Australian Competition Regulator: Sydney Airport Slot Rules Stifle Domestic Airline Competition

Sydney Airport with city skyline
Credit: Howard Walker/Alamy Stock Photo

The “most effective way” to increase airline competition in the Australian domestic market is to reform the way slots are allocated at Sydney Airport (SYD), Australia’s competition regulator says.

In a new report on the state of airline competition in Australia, the Australian Competition and Consumer Commission (ACCC) says startup Bonza, an LCC that entered the market this year, and regional Rex, which is endeavoring to expand its route network, will have little ability to break through what it characterizes as the Qantas Group-Virgin Australia “duopoly” unless regulations are changed, particularly regarding access to SYD.

ACCC points out that 94% of domestic passengers flew on either Qantas Group (including LCC subsidiary Jetstar) or Virgin Australia in April. “Domestic aviation is one of the most concentrated industries in Australia, barring only natural monopolies such as electricity grids and rail networks,” ACCC Chair Gina Cass-Gottlieb says in a statement released along with the report.

“Without a real threat of losing passengers to other airlines, the Qantas and Virgin Australia airline groups have had less incentive to offer attractive airfares, develop more direct routes, operate more reliable services and invest in systems to provide high levels of customer service,” she continues.

According to the report, 4.6 million passengers flew domestically in Australia in April, 92% of pre-pandemic levels. There were 176 domestic routes in operation in Australia in April, up from 154 in January 2023 and 160 in April 2019. “The bulk of the increase was attributable to Bonza, which had commenced operations on 20 of its proposed routes by the end of April 2023,” ACCC says, noting Bonza is now operating 27 routes—and on only two of those routes does it compete with other carriers.

Qantas operated 118 routes domestic routes in April, up from from 116 in January of this year.

ACCC highlights a lack of access to SYD for new entrants as a key barrier to growing the Australian domestic airline market and making it more competitive.

“Access to takeoff and landing slots during peak times at Sydney Airport is critical for airlines seeking to build an intercity network,” ACCC explains. “The most effective way that the Australian government could enhance airline competition for the benefit of consumers would be to implement reforms to the way Sydney Airport slots are allocated to airlines. Without these slot changes, there will not be any material improvement in domestic airline competition in Australia in the foreseeable future.”

ACCC adds that current “rules allowing airlines to retain [SYD] slots in perpetuity exacerbates capacity constraints by limiting the opportunities for new or expanding airlines to acquire slots needed to launch new services and compete.”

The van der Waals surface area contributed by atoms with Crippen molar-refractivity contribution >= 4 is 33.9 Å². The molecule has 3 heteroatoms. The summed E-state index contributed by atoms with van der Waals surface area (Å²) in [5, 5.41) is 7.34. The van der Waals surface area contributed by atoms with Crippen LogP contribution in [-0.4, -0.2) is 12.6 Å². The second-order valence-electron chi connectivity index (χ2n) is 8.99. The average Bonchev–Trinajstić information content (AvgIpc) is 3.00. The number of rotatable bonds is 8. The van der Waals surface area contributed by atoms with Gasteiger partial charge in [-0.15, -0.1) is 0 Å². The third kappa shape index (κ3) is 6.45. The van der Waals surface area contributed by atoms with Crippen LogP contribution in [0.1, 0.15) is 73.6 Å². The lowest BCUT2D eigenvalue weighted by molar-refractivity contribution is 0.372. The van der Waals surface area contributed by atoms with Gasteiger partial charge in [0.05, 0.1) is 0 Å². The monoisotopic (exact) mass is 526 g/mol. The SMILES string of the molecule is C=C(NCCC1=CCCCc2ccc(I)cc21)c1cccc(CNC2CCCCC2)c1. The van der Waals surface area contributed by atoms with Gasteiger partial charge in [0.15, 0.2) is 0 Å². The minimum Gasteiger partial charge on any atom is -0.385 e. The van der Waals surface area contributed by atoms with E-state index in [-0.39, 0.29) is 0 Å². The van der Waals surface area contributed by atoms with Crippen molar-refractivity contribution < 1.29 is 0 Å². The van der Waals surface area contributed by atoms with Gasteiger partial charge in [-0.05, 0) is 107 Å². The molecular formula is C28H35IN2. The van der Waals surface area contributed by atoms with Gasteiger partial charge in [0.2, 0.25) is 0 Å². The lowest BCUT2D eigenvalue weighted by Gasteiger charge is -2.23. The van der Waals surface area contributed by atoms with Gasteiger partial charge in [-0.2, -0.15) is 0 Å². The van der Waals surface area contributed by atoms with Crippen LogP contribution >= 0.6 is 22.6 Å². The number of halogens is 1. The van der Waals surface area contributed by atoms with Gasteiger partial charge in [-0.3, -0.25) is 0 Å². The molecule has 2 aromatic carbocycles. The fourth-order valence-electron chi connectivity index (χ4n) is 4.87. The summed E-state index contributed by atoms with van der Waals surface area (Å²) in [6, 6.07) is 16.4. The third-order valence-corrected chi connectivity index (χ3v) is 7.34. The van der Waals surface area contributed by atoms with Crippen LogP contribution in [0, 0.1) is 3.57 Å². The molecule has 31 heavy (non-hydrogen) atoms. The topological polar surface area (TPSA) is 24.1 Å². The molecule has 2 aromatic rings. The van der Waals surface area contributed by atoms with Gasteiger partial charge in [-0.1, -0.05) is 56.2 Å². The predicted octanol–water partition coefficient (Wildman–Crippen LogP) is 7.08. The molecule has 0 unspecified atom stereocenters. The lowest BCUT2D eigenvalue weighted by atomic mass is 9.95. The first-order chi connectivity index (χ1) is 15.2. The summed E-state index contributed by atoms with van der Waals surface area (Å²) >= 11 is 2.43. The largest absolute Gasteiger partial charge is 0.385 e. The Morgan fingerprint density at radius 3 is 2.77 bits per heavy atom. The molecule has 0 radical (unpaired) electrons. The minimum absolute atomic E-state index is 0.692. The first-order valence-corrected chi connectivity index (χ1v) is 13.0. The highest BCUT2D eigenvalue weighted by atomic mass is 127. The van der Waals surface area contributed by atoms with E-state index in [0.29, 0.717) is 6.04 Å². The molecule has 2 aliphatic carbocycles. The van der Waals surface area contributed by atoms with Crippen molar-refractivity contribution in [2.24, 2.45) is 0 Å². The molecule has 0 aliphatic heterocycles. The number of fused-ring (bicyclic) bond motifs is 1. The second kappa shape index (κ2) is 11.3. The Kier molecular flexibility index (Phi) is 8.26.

The report continues: “Airlines can exploit the scheme by acquiring and hoarding slots for strategic reasons, such as to prevent competitors’ access to slots, resulting in inefficient slot use and further diminishing opportunities for increased competition.” 

The consequences are “more than theoretical,” ACCC says, adding: “Rex’s ability to continue to expand its intercity jet operations and bring choice and competition to more consumers each week will likely be hindered without better access to peak period slots at Sydney Airport. Bonza CEO Tim Jordan also said that access to slots at Sydney Airport had been an impediment for the new airline, with Bonza not including Sydney in its initial network of 27 routes.”

ACCC advises the Australian government to make the SYD slot allocation scheme "more robust with regard to identifying and taking action where airlines are misusing their slots, such as by hoarding slots and then selectively cancelling flights in a way that still meets the ‘use-it-or-lose-it’ rules.”

The regulator says the government should remove “a preference currently given to incumbent airlines seeking to change the time of a slot ahead of new entrant slot allocation requests.”

The government, ACCC adds, “could consider options for strengthening the regime to better protect airlines in negotiations with the major airports,” noting that its review of airport regulations “found that some contracts between airports and airlines contained provisions that prevented the airport from offering lower charges or other incentives to a rival airline.” Reforming this could help open up domestic competition, ACCC says.

According to ACCC, Qantas Group had a 60.8% domestic passenger market share in April, followed by Virgin Australia at 33.2% and Rex at 4.8%.

“Rex’s expansion onto major intercity routes and Bonza’s launch have been positive developments for competition, but their share of the market is small and there are barriers to growth,” Cass-Gottlieb says.

Aaron Karp

Aaron Karp is a Contributing Editor to the Aviation Week Network.


I can remember flying from Sydney to Canberra in 1980: we flew Ansett. A TAA flight virtually followed us the entire way. Same destination and same make/model of aircraft. Now there’s competition!
I can remember flying from Sydney to Canberra in 1980: we flew Ansett. A TAA flight virtually followed us the entire way. Same destination and same make/model of aircraft. Now there’s competition!